April 21, 2009

Can a state loan help end Miller Park tax earlier?

Maybe so, but we have our doubts. The end date of this onerous tax imposed on Racine to pay for Milwaukee's baseball stadium just keeps moving into the future. Nonetheless, the possibility of it ending sooner rather than later was raised today by State Sen. John Lehman. His office sent out the following statement, about an amendment adopted by the Legislature's Joint Finance Committee, on which both he and Rep. Cory Mason serve:
A motion authored by State Sen. John Lehman and Rep. Cory Mason, both D-Racine, that could help lower the cost of paying off the Miller Park baseball stadium was adopted by a 13-2 vote of the Joint Finance Committee today. Lehman’s amendment would allow the Board of Commissioners of Public Lands (BCPL) to make a low-interest loan to the Miller Park Stadium District, helping retire the debt and more quickly and end the 0.1% sales tax levied in Racine, Milwaukee, Waukesha, Washington and Ozaukee Counties to fund the project.

Lehman noted, “The national recession has led to a slowing of sales tax collections. Consequently, the Miller Park debt is being paid off more slowly and that could mean the sales tax may not expire as originally projected. My amendment will help provide some savings and retire the debt as quickly as possible.”

Under current law the Board of Commissioners of Public Lands manages a program that provides low-interest loans to municipalities. The interest repaid on the loans is then used to help fund public school libraries. It is estimated that the BCPL currently has approximately $70 million to loan.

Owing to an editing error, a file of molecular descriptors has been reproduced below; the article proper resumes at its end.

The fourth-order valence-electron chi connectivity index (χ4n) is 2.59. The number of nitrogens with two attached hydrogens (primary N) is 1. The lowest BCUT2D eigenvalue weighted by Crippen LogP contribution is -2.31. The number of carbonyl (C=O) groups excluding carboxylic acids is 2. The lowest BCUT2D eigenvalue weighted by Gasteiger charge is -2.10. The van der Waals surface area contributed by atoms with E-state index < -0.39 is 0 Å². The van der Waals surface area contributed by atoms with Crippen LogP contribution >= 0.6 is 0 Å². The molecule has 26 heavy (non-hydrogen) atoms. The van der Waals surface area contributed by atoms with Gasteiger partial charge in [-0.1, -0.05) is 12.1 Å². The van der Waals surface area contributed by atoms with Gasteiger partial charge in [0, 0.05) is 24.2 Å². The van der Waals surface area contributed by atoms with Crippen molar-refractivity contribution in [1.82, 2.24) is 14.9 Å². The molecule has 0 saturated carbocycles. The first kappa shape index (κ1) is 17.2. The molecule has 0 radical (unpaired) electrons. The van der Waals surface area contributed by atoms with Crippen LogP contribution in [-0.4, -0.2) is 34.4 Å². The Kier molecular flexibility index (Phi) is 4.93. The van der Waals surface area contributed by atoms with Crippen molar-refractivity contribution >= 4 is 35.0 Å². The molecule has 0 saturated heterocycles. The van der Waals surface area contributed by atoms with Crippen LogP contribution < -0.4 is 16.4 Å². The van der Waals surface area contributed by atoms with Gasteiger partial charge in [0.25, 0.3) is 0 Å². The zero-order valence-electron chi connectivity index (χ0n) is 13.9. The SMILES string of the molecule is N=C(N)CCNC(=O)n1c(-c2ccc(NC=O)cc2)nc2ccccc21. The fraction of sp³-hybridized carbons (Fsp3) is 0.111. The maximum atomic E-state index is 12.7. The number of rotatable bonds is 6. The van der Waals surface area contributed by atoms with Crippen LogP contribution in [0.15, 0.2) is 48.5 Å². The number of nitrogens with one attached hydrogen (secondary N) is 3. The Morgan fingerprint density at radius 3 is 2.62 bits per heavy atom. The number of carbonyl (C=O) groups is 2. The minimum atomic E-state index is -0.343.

By adding the Miller Park Stadium District to the list of entities eligible to receive BCPL loans the district could – if the interest rate offered by the BCPL were lower than rate currently paid by the stadium district – refinance a portion of the debt. The reduced debt repayment costs could result in the entire debt being paid off more quickly and the sales tax being discontinued.
Lehman concluded, “This amendment isn’t going to pay off Miller Park tomorrow but it could help offset the slowdown in tax collections and end the tax more quickly. That’s a win, win, win situation – the stadium district borrows at a better rate, school libraries benefit from the interest paid on the loan and taxpayers in Racine and the other four counties could see the sales tax end more quickly that it would have otherwise.”


  1. Onerous tax? Milwaukee's stadium? I understand this is a hot button item for some, but one tenth of one percent is hardly onerous. I know several Racinians who go to many Brewers games each year, most of whom purchase 9-packs or 20-packs of tickets; it is not just Milwaukeeans. Isn't it time to stop thinking parochially and expand our regional vision?

  2. Anon 7:28 - then have your friends who buy the 9 and 20 packs pay extra taxes or fees to fund their damn stadium. The majority of us don't go, don't want to go, and sure as hell don't want to pay for it.

  3. I blame Bob Turner.